Any property may face peril from bushfires, floods and cyclones to varying degrees, which is factored into your premium. If insurers know the risk information, why can't they share it with you?
The ICA says this is the responsibility of government, who should compile various hazard maps into an accessible format for the general public. It says having home insurers tell consumers their risk will simply cause confusion.
"One insurer may assess a household's flood risk to be medium," the ICA says in its submission to the ACCC inquiry. "Another insurer may have more detailed data from past claims experience and assess this same household as a high flood risk."
Knowing that insurers differ in their ability to estimate risk is actually a good thing for consumers, says Julia Davis of the Financial Rights Legal Centre.
"If insurers can't separate your premium into its component parts, then they should be forced to own up to that," she says. "Better disclosure benefits everyone, because it can cause insurers to become more competitive."
The Financial Rights Legal Centre proposes a simple idea: at sign-up and renewal, whenever the insurer tells you your premium, there should be a chart breaking down just how much you're paying for cyclone cover, bushfire cover and flood cover. It's called "component pricing" but insurers aren't exactly embracing the idea with open arms.
"When we first began suggesting this we were laughed out of the room by industry," says Davis. "They said it would involve giving up commercially sensitive information, and it would never happen."
After banging the drum through half a dozen inquiries, Davis is encouraged that the recent Senate report into general insurance recommended it be considered further.
"It will be a simple visual means of showing how different factors go into your premium," says Davis. "It's a chance to get away from the long, wordy disclosure documents that we know people don't read."
Premium components aren't just interesting trivia for insurance nerds. If you want to bring down your costs, knowing what specific risks make up the bulk of your premium can point you in the right direction. The arithmetic is simple: reduce your risk, reduce your premium.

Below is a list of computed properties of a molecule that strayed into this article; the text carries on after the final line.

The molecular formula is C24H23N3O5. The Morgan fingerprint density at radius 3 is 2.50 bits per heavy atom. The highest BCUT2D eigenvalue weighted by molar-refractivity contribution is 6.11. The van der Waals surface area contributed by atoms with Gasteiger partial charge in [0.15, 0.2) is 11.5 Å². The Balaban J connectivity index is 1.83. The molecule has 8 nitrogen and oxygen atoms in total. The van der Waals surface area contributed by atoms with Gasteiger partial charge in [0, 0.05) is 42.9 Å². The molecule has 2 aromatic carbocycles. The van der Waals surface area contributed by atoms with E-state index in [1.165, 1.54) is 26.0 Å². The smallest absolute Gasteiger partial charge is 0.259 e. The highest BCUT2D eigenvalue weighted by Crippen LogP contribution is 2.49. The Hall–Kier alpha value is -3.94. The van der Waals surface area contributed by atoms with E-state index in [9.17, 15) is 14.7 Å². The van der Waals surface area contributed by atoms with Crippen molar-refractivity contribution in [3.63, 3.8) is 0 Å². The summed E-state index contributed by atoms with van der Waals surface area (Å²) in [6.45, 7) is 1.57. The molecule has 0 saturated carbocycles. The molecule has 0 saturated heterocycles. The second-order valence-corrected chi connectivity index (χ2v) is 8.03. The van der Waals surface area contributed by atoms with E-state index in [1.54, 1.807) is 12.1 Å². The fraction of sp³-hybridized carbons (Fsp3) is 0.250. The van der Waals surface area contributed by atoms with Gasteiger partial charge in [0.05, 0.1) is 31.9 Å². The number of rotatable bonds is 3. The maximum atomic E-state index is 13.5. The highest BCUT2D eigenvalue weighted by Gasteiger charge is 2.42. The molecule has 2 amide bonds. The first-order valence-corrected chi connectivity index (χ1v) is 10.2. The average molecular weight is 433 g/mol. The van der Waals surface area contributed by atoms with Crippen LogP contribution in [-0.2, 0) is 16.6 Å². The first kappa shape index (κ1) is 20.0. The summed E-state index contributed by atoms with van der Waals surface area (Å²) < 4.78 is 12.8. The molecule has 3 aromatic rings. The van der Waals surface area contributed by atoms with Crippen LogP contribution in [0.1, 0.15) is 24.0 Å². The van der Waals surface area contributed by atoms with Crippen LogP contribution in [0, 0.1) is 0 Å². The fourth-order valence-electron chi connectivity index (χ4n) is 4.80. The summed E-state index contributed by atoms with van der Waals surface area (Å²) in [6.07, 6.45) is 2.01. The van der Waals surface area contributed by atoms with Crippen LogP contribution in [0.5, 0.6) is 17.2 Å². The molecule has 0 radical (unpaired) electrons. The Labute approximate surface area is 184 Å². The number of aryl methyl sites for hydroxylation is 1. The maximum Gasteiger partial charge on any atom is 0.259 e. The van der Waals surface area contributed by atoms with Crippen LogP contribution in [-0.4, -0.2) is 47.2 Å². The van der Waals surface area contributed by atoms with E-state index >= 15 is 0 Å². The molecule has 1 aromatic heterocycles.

"Component pricing is a means of communicating risk," says Davis. "To assist that there could also be information on how to mitigate that risk. That could be so valuable to home owners who take this sort of thing seriously."
Two insurers with historic ties to the north have come up with their own solutions that don't involve sharing detailed information about premiums.
Suncorp and RACQ have been offering premium discounts to customers who shore up their properties since 2016. Mitigation could include replacing or strengthening their roofs, protecting windows and completely retrofitting old homes to meet modern building codes.
RACQ spokesperson Kirsty Clinton says that around 700 members had undertaken mitigation measures, receiving premium breaks of between five and 20%.
"Since introducing this discount, members who took action to reduce their cyclone risk have saved on average $421 – or 15% – off their annual building and contents insurance bill," she says. "One resident even managed to shave more than $1500 off their premium."
Davis says this is a good start, but thinks without component pricing the information imbalance remains firmly in the insurers' favour.
"Making it [component pricing] compulsory makes it an even playing field, and will force insurers to compete more on service and features, rather than price."
Until then, home owners across northern Australia are left stuck between unpredictable premiums and unpredictable weather.
With reporting by Alison Potter.
Stock images: Getty, unless otherwise stated.